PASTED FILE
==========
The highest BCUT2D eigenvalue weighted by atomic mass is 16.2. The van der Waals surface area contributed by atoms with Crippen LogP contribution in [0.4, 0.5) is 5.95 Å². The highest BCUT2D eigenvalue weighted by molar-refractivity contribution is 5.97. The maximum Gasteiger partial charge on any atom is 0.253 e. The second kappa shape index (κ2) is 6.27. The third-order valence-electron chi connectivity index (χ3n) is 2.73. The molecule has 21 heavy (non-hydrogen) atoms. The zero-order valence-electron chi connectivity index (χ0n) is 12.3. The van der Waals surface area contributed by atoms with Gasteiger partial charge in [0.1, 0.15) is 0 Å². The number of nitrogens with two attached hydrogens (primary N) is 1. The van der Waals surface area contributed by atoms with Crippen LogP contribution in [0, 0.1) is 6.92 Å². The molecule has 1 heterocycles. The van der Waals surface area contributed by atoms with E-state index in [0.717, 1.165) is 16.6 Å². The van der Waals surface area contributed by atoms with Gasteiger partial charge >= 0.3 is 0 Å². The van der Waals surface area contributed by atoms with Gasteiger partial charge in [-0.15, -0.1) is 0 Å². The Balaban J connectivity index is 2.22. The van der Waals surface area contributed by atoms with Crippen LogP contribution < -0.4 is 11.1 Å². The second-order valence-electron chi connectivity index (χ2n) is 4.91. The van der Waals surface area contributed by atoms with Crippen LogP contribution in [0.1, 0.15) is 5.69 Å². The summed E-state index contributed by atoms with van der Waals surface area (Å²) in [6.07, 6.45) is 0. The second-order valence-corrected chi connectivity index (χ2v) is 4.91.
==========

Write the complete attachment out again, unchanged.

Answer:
The highest BCUT2D eigenvalue weighted by atomic mass is 16.2. The van der Waals surface area contributed by atoms with Crippen LogP contribution in [0.4, 0.5) is 5.95 Å². The highest BCUT2D eigenvalue weighted by molar-refractivity contribution is 5.97. The maximum Gasteiger partial charge on any atom is 0.253 e. The second kappa shape index (κ2) is 6.27. The third-order valence-electron chi connectivity index (χ3n) is 2.73. The molecule has 21 heavy (non-hydrogen) atoms. The zero-order valence-electron chi connectivity index (χ0n) is 12.3. The van der Waals surface area contributed by atoms with Gasteiger partial charge in [0.1, 0.15) is 0 Å². The number of nitrogens with two attached hydrogens (primary N) is 1. The van der Waals surface area contributed by atoms with Crippen LogP contribution in [0, 0.1) is 6.92 Å². The molecule has 1 heterocycles. The van der Waals surface area contributed by atoms with E-state index in [0.717, 1.165) is 16.6 Å². The van der Waals surface area contributed by atoms with Gasteiger partial charge >= 0.3 is 0 Å². The van der Waals surface area contributed by atoms with Gasteiger partial charge in [-0.15, -0.1) is 0 Å². The Balaban J connectivity index is 2.22. The van der Waals surface area contributed by atoms with Crippen LogP contribution < -0.4 is 11.1 Å². The second-order valence-electron chi connectivity index (χ2n) is 4.91. The van der Waals surface area contributed by atoms with Crippen LogP contribution in [0.1, 0.15) is 5.69 Å². The summed E-state index contributed by atoms with van der Waals surface area (Å²) in [6.07, 6.45) is 0. The second-order valence-corrected chi connectivity index (χ2v) is 4.91.